How we do the small things is we do everything

We live in a world of instant gratification. We press buttons on our phones and a web page loads, we order things online and they can arrive the next day, we turn on the tap and water pours out.

We have it so easy.

However, this all comes at a cost when it comes to getting the things we really want. Generally we all aspire to exercise, eat healthy, get the right amount of sleep and so on but the bigger the project seems, the less likely we are to complete it because it just feels like too much effort.

So if we can’t get instant abs at the push of a button or power nap our necessary sleep quota what can we do?

Build tiny habits. Because how we do the small things is how we do everything. According to this study, habits form about 45% of our total behaviour.

Through his research, BJ Fogg discovered there are two ways of changing long-term behaviour. You can either change your environment or make the behaviour change tiny enough you remove the obstacle of doing it.

To change your environment can be trickier due to family, social circles and context so today I’m just going to focus on the second method.

Let’s takes Fogg’s example goal of 50+ pushups a day. He didn’t just start out by dropping and pumping our 50 from day one, instead he set the rule that after he pees, he would do 2 pushups. By starting small it’s easily achievable. Then he began to do 5, 8 and so on until he did about 12. And because he would use the bathroom several times a day, those small numbers began to add up.

Alternatively, as referenced by this article and by Fogg, to build up the habit of flossing, you start by flossing one tooth. It can be tempting to jump straight in and start with a bigger number or all of them but as Margaret Lukens points out, that would defeat the underlying behaviour change.

“Don’t try to cajole yourself into action by saying that you’re going to do one tooth then do them all. Just floss one. Do it every day. And watch what happens. I can tell you what happened to me – one day, about three weeks in, I had an itch for completion. I wanted, needed to floss them all. I wasn’t even particularly aware of the change, which seemed natural and unconscious. And now I can’t not floss. Mission accomplished.” – Floss one tooth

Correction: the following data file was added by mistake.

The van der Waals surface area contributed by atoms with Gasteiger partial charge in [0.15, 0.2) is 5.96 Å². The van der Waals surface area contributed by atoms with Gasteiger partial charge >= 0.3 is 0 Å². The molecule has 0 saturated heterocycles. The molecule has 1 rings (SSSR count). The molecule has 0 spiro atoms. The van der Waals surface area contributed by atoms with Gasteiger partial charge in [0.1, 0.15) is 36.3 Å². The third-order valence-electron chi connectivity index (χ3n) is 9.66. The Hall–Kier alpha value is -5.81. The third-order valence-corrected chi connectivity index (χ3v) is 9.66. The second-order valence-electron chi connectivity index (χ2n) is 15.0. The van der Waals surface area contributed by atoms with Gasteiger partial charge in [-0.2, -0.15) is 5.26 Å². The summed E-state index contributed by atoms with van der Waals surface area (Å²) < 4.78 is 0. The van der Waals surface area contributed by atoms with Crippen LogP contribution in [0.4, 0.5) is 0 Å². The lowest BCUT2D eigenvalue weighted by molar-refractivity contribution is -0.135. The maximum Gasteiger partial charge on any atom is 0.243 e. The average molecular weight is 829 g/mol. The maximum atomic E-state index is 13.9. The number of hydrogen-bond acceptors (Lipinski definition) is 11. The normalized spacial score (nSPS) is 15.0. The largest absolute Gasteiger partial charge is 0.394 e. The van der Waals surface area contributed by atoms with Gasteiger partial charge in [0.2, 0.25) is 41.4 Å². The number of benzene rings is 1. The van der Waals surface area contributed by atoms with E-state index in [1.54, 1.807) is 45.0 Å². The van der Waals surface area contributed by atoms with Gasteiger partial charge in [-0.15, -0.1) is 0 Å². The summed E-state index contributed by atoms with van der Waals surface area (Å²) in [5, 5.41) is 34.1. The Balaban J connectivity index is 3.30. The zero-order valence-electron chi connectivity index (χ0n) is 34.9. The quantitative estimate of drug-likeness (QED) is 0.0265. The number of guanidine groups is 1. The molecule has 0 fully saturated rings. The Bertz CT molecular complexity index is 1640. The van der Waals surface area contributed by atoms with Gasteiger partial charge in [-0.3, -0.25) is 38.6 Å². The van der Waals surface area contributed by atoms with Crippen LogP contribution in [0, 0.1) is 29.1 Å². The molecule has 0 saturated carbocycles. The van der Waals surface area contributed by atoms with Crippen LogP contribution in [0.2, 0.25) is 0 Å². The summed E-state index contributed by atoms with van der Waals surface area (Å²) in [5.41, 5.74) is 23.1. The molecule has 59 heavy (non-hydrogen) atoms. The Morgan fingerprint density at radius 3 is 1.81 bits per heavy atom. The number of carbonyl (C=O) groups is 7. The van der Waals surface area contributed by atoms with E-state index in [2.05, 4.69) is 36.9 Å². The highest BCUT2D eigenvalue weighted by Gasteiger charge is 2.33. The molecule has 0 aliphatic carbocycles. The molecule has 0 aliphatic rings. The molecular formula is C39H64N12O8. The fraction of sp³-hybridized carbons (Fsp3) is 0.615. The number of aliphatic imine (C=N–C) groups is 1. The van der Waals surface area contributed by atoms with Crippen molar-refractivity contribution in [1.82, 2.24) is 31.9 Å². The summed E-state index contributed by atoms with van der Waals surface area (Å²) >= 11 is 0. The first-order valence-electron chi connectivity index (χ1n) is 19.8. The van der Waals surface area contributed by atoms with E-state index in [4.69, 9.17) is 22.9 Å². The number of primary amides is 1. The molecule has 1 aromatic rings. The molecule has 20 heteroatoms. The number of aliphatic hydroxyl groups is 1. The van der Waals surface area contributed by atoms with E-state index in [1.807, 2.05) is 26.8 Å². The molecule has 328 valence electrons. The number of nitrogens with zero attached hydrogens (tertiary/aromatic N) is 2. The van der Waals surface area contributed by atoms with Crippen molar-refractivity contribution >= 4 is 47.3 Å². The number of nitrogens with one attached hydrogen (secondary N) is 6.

This type of behaviour change works so well, as Fogg points out, because it is a very reliable way, in a way that doesn’t regress and in a way that doesn’t make you give up.

There are three things that have to happen at the same moment to cause behaviour change.

  • Motivation – you have to want to get fitter, have cleaner teeth.

  • Ability – whether it is hard or easy to do.

  • Trigger – something that tells you to do pushups now, floss teeth now.

Motivation is transitory. When you have a lot of it, it can be easier to do 50 pushups in one go, but when you don’t it’s near impossible. That’s why you lower the threshold for motivation by lowering the ability needed to do the habit, so whether your motivation is high or low – you’ll do it.

The key here though is the trigger. “If you use an existing behaviour in your life and you put the new tiny behaviour after it, you can use the existing behaviour to be the trigger.” And the formula he recommends is:

After I [existing habit], I will [new tiny behaviour].

Think about your current life. We all, already do this in terms of our morning routine. After we wake up we might jump in the shower, get changed, make coffee, have breakfast, clean our teeth etc. From the moment we wake up have that may set off a chain reaction. The beauty of routine is that over time you can build up many tiny habits after each other.

I would argue that it is easier to build a new habit than break an existing one and try to only build one at a time until you feel secure that you have it. Fogg offers a (free!) weekly introduction course to his ideas over at his website here. I highly recommend it.

When you think hard about all of this, you still have to put in the hours and put in the work. But because you’ve lowered the barrier for entry you’re far more likely to start. And that’s amazing because in the words of Karen Lamb, a year from now you will wish you had started today, and now you can.

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